Last edited by Richie; 2 Weeks Ago at 03:08 PM.

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    #10699
    Quote Originally Posted by Lula
    @Richie! I think it is important to try to think about the whole part and not get too focused on just the motion of the stroke. So you can move well and do the stroke, transition from backhand to forehand, when it is irregular and so on. The stroke do not need to be perfect regarding the technique as long as it it functional.

    maybe wrong to talk about the stroke now haha.

    With forehand i think it looks like a bit like you are a bit tense in the arm? maybe becuase it looks like you hold the racket wit the head up alot so never relaxes the wrist? Not sure about this, but it looks like you use the body well, so if you are tense in the arm the arm will not move faster despite you rotating the body good. So you could try to relax the arm a bit more and see how it feels.

    With the backhand opening it is good that you come out alot so you can get the power forward, but are you fast enough if the ball comes shorter? Try letting him push maybe short in fh and long i bh. It is easy to fool yourself that you are best on the ball when you know where it comes. I still think it is good to come out alot since it is faster to work in than back, but maybe do not need to work out so long? or it is okay, as long as it works when the ball can come short as well. One option could be to work on step in perhaps.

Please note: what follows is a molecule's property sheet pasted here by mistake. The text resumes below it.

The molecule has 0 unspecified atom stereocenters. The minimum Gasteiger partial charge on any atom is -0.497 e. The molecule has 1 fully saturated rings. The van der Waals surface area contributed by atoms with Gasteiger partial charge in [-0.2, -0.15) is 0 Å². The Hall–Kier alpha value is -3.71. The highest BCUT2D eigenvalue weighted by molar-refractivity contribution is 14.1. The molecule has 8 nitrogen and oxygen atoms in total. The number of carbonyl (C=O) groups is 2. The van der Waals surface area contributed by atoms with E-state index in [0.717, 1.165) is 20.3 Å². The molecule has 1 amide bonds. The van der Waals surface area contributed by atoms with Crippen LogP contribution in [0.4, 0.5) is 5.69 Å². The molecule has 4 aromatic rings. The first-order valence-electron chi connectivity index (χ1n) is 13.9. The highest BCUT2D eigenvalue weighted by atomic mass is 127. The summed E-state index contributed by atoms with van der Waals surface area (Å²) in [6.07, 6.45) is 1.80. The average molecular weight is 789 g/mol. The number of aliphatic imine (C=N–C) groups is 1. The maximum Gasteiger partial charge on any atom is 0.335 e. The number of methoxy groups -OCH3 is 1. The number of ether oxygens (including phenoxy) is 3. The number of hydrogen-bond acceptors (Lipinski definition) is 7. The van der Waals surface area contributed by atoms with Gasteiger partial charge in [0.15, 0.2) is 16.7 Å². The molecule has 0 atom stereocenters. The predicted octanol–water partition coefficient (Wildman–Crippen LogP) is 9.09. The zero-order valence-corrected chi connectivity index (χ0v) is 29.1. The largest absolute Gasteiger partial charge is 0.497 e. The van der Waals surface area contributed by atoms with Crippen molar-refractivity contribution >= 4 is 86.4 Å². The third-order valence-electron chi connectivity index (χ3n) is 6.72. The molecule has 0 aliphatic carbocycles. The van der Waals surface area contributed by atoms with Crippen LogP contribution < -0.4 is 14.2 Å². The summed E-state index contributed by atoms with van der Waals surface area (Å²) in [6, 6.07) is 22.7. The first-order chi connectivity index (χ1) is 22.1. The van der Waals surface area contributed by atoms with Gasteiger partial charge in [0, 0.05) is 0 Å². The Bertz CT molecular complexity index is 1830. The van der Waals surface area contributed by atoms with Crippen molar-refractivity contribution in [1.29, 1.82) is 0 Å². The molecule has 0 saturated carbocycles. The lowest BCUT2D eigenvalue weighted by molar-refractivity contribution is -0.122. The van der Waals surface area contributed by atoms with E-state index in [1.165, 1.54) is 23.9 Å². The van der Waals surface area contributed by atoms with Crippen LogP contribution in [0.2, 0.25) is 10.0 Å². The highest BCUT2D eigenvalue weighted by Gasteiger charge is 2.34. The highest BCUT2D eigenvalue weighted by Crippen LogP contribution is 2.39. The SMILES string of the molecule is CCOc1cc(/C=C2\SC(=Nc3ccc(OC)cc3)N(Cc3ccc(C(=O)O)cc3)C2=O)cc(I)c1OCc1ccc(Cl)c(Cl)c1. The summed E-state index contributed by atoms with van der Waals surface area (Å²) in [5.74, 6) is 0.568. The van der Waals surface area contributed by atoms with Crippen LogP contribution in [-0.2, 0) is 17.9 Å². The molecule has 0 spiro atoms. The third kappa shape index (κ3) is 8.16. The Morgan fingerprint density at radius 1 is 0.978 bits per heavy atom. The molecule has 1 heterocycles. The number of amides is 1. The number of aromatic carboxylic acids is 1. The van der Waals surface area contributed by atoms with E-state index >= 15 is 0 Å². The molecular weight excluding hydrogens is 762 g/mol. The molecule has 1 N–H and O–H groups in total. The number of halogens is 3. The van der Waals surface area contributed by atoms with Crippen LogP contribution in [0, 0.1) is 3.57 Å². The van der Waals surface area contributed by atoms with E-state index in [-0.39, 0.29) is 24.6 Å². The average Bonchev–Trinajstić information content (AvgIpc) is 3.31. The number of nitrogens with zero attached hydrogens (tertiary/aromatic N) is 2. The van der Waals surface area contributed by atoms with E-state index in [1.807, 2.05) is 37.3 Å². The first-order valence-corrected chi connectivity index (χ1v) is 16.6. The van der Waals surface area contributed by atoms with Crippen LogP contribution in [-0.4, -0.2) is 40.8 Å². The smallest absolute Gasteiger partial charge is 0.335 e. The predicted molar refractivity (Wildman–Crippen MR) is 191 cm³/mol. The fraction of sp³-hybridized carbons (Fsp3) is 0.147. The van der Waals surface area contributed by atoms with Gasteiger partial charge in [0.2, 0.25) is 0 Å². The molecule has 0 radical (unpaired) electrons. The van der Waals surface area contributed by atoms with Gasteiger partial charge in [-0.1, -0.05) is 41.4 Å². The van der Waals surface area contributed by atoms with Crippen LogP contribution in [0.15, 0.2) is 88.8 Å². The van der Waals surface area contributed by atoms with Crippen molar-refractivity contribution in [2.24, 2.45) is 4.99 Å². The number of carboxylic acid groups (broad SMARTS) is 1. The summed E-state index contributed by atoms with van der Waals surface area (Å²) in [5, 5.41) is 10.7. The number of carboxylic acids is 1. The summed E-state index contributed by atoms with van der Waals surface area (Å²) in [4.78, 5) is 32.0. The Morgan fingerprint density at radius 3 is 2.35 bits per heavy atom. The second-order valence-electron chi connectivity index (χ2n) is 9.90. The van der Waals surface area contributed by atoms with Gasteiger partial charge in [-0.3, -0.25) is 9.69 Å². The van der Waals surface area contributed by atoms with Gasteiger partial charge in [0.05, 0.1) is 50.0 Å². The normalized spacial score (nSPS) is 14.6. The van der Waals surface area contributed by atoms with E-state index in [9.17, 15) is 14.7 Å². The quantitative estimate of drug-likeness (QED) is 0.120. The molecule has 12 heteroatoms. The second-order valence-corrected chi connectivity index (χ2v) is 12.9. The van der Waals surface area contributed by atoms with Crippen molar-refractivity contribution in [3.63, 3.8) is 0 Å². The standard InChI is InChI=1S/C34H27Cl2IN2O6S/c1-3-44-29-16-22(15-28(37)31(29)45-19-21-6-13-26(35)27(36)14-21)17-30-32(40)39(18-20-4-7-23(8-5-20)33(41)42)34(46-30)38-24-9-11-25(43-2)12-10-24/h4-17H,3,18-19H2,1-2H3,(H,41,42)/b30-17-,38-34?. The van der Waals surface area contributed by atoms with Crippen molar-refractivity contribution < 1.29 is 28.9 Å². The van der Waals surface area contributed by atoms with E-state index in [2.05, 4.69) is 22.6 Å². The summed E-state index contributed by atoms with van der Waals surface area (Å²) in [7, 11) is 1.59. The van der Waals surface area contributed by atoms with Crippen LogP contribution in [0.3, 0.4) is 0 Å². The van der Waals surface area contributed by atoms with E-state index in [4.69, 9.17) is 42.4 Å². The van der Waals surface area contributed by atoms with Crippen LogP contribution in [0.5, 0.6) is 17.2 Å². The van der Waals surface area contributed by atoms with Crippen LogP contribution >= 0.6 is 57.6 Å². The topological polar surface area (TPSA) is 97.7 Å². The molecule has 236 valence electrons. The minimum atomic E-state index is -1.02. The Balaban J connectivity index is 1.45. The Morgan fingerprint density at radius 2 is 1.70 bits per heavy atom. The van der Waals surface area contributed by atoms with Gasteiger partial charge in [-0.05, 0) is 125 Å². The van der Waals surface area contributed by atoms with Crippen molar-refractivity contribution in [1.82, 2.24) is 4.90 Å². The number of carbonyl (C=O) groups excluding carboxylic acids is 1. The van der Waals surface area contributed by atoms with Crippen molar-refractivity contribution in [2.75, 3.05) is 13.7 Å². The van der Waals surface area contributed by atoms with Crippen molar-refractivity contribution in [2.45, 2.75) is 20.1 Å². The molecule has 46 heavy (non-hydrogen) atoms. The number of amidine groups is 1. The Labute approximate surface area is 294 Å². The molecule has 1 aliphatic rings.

@NL thank you, this is very helpful advice, recently I was trying to do the backswing closer to my body and I will try to do it even more like you say. I think before I've been doing the backswing too far away and then it's difficulty to get the feeling that the body is helping with the BH stroke.
    It's funny how I can think that I'm doing something, then I look at the video and it simply isn't the case. In my mind I'm bowing very low, but there is obviously some way to go.